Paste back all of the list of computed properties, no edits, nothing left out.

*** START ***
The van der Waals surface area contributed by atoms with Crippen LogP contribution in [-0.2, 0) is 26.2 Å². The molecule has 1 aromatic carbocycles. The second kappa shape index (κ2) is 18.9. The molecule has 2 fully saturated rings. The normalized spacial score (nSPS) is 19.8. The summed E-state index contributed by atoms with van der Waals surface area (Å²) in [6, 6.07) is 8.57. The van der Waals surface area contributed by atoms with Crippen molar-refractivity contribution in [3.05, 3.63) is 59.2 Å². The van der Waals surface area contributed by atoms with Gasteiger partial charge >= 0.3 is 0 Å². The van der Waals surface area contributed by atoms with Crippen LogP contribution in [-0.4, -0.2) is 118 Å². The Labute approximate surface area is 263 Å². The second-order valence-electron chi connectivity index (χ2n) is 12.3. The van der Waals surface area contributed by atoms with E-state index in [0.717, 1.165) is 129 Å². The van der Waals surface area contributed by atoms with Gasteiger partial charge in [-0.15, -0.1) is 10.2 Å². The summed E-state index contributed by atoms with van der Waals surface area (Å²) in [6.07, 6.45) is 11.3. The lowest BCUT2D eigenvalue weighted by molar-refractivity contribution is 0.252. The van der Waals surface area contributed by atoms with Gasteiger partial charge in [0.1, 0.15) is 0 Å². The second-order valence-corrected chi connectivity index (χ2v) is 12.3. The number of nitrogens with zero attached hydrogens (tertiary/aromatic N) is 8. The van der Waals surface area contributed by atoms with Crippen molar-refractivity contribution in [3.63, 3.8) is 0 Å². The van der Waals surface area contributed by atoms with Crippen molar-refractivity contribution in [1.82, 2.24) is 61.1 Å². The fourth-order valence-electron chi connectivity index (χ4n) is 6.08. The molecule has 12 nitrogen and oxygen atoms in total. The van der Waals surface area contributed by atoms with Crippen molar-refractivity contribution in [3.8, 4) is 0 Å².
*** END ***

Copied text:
The van der Waals surface area contributed by atoms with Crippen LogP contribution in [-0.2, 0) is 26.2 Å². The molecule has 1 aromatic carbocycles. The second kappa shape index (κ2) is 18.9. The molecule has 2 fully saturated rings. The normalized spacial score (nSPS) is 19.8. The summed E-state index contributed by atoms with van der Waals surface area (Å²) in [6, 6.07) is 8.57. The van der Waals surface area contributed by atoms with Crippen molar-refractivity contribution in [3.05, 3.63) is 59.2 Å². The van der Waals surface area contributed by atoms with Gasteiger partial charge >= 0.3 is 0 Å². The van der Waals surface area contributed by atoms with Crippen LogP contribution in [-0.4, -0.2) is 118 Å². The Labute approximate surface area is 263 Å². The second-order valence-electron chi connectivity index (χ2n) is 12.3. The van der Waals surface area contributed by atoms with E-state index in [0.717, 1.165) is 129 Å². The van der Waals surface area contributed by atoms with Gasteiger partial charge in [-0.15, -0.1) is 10.2 Å². The summed E-state index contributed by atoms with van der Waals surface area (Å²) in [6.07, 6.45) is 11.3. The lowest BCUT2D eigenvalue weighted by molar-refractivity contribution is 0.252. The van der Waals surface area contributed by atoms with Gasteiger partial charge in [0.1, 0.15) is 0 Å². The second-order valence-corrected chi connectivity index (χ2v) is 12.3. The number of nitrogens with zero attached hydrogens (tertiary/aromatic N) is 8. The van der Waals surface area contributed by atoms with Crippen molar-refractivity contribution in [3.63, 3.8) is 0 Å². The van der Waals surface area contributed by atoms with Crippen molar-refractivity contribution in [1.82, 2.24) is 61.1 Å². The fourth-order valence-electron chi connectivity index (χ4n) is 6.08. The molecule has 12 nitrogen and oxygen atoms in total. The van der Waals surface area contributed by atoms with Crippen molar-refractivity contribution in [3.8, 4) is 0 Å².